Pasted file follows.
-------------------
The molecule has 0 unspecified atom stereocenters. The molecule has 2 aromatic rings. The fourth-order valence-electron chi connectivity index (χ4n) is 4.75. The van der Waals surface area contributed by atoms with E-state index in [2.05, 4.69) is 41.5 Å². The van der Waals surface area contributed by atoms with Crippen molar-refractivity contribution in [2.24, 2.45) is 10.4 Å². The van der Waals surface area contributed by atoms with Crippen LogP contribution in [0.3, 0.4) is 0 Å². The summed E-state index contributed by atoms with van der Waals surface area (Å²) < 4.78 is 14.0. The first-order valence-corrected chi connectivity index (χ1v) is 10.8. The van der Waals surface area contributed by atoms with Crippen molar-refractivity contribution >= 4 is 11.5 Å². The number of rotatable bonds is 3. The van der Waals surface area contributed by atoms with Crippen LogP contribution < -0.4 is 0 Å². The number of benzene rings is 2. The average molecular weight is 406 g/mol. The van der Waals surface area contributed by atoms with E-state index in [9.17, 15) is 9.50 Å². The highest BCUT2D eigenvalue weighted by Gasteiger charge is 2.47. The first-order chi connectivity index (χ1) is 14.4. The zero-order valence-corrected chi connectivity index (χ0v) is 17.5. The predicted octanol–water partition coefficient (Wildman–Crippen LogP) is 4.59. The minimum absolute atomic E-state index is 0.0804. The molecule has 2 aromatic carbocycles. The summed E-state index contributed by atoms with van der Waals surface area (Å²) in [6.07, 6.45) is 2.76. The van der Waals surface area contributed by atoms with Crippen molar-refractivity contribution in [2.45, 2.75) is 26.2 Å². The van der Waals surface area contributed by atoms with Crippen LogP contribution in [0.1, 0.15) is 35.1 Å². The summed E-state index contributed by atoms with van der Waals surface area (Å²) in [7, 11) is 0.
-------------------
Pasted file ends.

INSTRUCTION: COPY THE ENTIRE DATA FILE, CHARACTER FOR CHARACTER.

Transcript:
The molecule has 0 unspecified atom stereocenters. The molecule has 2 aromatic rings. The fourth-order valence-electron chi connectivity index (χ4n) is 4.75. The van der Waals surface area contributed by atoms with E-state index in [2.05, 4.69) is 41.5 Å². The van der Waals surface area contributed by atoms with Crippen molar-refractivity contribution in [2.24, 2.45) is 10.4 Å². The van der Waals surface area contributed by atoms with Crippen LogP contribution in [0.3, 0.4) is 0 Å². The summed E-state index contributed by atoms with van der Waals surface area (Å²) < 4.78 is 14.0. The first-order valence-corrected chi connectivity index (χ1v) is 10.8. The van der Waals surface area contributed by atoms with Crippen molar-refractivity contribution >= 4 is 11.5 Å². The number of rotatable bonds is 3. The van der Waals surface area contributed by atoms with Crippen LogP contribution < -0.4 is 0 Å². The number of benzene rings is 2. The average molecular weight is 406 g/mol. The van der Waals surface area contributed by atoms with E-state index in [9.17, 15) is 9.50 Å². The highest BCUT2D eigenvalue weighted by Gasteiger charge is 2.47. The first-order chi connectivity index (χ1) is 14.4. The zero-order valence-corrected chi connectivity index (χ0v) is 17.5. The predicted octanol–water partition coefficient (Wildman–Crippen LogP) is 4.59. The minimum absolute atomic E-state index is 0.0804. The molecule has 2 aromatic carbocycles. The summed E-state index contributed by atoms with van der Waals surface area (Å²) in [6.07, 6.45) is 2.76. The van der Waals surface area contributed by atoms with Crippen molar-refractivity contribution in [2.45, 2.75) is 26.2 Å². The van der Waals surface area contributed by atoms with Crippen LogP contribution in [0.1, 0.15) is 35.1 Å². The summed E-state index contributed by atoms with van der Waals surface area (Å²) in [7, 11) is 0.